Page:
4 Janvier 2013
January 4, 2013
Fukushima No. 1 nuclear plant workers who struggled to bring the nuclear crisis under control in its first few months were only checked for radiation exposure to the torso despite the presence of highly radioactive rubble, according to former employees of plant operator Tokyo Electric Power Co. (TEPCO) and other sources.
If nuclear plant radiation doses to the arms, legs and head are higher than to the torso, the law requires plant operators to instruct workers to wear dosimeters on these parts of their bodies in addition to their chests.
TEPCO maintains that it initially measured radiation doses for workers through chest scans. But experts question TEPCO's argument, saying the giant utility should quickly produce estimates of radiation doses to the affected workers' arms and legs.
One TEPCO employee who was in charge of monitoring radiation at the time of the nuclear accident stepped in puddles near the nuclear plant's No. 1 reactor building several times while working to restore electricity to the disaster-stricken station. His shoes and socks were soaked.
Radiation dosages around the area were 10 to 20 millisieverts per hour, but radiation dosages from some rubble under his feet topped 100 millisieverts. Several hundred people were working around the building at the time, the onetime TEPCO employee says.
Workers normally wear ring badge dosimeters on the arms and legs when radiation dosages at hand and under foot are high. But the former employee says he only wore an APD dosimeter in his chest pockets.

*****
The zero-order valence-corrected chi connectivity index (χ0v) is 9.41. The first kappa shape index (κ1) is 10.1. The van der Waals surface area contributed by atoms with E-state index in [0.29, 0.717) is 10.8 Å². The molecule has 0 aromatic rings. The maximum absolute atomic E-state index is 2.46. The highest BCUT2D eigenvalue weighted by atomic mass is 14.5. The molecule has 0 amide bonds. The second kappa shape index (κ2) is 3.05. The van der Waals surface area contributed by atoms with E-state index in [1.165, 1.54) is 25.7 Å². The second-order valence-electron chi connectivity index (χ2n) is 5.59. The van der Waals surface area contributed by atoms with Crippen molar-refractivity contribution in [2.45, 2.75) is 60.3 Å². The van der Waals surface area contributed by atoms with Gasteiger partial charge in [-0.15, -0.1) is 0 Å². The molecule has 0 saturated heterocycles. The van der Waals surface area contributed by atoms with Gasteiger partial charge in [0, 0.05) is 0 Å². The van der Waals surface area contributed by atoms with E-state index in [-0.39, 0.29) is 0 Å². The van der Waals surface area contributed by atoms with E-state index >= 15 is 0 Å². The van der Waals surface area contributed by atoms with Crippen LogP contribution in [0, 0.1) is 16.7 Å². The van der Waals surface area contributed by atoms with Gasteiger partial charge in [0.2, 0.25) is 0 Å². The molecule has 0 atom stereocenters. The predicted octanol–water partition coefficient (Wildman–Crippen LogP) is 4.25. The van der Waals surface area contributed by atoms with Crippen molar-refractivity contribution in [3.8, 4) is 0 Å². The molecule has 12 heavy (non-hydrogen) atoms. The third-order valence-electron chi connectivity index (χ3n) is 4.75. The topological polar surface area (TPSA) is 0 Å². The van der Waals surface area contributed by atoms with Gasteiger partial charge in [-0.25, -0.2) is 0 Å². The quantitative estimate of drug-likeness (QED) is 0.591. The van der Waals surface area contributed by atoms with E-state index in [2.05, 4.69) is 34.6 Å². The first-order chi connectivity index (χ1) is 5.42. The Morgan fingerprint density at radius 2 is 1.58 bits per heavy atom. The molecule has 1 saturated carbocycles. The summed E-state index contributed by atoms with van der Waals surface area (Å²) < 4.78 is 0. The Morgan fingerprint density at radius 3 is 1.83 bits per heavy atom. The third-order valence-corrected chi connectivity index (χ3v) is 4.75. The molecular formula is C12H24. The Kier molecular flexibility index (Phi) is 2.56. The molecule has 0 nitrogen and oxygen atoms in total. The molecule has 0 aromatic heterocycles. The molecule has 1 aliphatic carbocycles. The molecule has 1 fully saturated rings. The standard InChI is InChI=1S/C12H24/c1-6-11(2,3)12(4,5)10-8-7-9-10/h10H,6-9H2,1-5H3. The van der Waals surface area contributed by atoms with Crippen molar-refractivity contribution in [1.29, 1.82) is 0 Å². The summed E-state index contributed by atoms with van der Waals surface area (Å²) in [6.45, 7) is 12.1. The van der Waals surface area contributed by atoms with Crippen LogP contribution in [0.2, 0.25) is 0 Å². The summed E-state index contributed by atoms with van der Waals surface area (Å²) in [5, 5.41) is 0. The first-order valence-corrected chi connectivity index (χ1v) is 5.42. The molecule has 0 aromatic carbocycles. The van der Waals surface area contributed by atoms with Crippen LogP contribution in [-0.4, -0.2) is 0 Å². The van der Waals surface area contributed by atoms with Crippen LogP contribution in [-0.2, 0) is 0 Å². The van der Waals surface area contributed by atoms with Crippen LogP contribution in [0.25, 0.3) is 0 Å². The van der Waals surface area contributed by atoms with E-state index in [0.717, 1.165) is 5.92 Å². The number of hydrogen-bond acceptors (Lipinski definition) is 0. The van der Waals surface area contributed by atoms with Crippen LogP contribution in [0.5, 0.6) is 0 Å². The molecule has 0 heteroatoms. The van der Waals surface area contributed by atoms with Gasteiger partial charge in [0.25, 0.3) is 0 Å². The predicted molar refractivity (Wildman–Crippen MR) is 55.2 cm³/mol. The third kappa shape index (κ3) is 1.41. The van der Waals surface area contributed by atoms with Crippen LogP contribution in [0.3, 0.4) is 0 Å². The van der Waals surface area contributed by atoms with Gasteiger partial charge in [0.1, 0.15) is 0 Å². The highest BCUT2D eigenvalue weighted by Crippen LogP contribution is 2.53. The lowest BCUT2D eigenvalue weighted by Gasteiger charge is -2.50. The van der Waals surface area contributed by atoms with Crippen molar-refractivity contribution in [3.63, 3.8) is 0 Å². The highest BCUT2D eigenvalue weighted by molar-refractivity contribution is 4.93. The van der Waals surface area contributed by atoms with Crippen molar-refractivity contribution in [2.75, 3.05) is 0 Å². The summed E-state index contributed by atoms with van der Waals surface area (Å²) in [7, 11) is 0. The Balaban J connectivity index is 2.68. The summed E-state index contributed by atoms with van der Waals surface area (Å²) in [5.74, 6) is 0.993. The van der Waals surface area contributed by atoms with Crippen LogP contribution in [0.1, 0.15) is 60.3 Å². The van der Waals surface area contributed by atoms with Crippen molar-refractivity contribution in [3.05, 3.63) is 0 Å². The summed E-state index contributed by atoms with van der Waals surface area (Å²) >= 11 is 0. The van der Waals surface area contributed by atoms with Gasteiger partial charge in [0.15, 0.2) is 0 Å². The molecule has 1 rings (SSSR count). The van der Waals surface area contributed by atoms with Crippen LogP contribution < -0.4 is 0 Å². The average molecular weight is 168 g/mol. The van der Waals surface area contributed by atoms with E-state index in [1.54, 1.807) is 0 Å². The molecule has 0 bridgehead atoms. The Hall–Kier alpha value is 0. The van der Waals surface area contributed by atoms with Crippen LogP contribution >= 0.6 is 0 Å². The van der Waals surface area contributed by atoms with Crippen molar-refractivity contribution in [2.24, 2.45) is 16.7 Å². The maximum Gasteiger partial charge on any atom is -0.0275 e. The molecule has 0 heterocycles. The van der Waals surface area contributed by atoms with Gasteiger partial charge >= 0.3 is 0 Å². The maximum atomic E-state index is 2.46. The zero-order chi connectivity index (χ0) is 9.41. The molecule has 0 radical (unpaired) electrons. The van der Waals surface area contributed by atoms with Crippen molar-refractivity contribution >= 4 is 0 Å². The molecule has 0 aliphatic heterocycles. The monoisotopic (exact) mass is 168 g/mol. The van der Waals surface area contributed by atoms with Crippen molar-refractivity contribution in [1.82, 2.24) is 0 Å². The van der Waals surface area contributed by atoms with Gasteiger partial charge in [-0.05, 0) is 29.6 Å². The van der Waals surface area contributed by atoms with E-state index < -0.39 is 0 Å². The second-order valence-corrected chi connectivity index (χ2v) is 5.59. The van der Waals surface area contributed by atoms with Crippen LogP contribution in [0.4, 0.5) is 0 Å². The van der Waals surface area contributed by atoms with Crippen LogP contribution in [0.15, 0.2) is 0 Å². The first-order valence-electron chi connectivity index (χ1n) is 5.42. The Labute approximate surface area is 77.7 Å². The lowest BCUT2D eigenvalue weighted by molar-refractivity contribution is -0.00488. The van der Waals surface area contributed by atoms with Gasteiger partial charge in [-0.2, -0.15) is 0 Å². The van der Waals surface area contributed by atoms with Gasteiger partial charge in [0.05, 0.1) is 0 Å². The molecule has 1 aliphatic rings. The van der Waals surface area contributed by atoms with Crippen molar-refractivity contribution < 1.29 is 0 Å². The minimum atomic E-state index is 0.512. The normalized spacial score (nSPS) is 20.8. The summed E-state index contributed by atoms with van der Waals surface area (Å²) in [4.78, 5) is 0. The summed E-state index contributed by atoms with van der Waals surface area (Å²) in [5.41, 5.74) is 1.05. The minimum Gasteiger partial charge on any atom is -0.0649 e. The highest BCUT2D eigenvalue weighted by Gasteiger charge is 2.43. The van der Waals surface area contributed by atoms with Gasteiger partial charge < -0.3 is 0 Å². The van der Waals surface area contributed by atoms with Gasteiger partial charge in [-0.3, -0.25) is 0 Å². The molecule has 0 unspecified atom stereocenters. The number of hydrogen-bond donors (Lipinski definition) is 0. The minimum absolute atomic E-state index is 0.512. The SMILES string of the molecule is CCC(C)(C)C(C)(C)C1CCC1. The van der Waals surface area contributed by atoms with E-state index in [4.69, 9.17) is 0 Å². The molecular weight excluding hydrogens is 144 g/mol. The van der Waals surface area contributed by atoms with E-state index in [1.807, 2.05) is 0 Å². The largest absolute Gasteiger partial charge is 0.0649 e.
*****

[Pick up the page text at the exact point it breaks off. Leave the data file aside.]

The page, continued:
''I had numbness in my toes for several months but I did not go to hospital because I thought it was due to the unsanitary environment,'' he recalls.
Another radiation monitoring official says TEPCO did not measure radiation doses to fingertips and the lenses of the eye even when workers disposed of highly radioactive rubble. There are manyfold differences in radiation dosages even between hands and chest. He also says there are cases in which a chest APD for gamma rays cannot properly measure radiation dosages from other forms of radioactive materials that emit a massive amount of dangerous, cell-destroying beta rays.
Ring badge dosimeters were distributed to workers two or three months after the onset of the nuclear crisis, and one of the former TEPCO employees says he and his colleagues were concerned about how much radiation they had in fact been exposed to in the course of their jobs.
A TEPCO spokesman says the Fukushima nuclear plant operator properly monitored radiation dosages with chest APDs because gamma ray levels were initially higher than beta ray levels. As gamma ray levels stabilized due to the introduction of equipment to treat contaminated water, beta ray levels became more apparent, prompting TEPCO to order its employees to wear ring badge dosimeters, he says. Employees had their entire bodies examined for radiation exposure after work and this procedure led to the discovery of three workers who were irradiated with highly contaminated water in March 2011, the spokesman says, adding TEPCO does not see any need for an additional investigation.
But Ikuro Anzai, a professor emeritus of radiation protection at Ritsumeikan University, says workers at the stricken Fukushima plant must have been exposed to fairly heavy beta ray doses from the start of the nuclear disaster. Radiation monitoring can measure contaminants on the body's surface but cannot track radiation dosages to the extremities and head. He says the central government and TEPCO should immediately survey the workers' duties and where they did their jobs to help catch any cancers they may develop early, potentially saving their lives.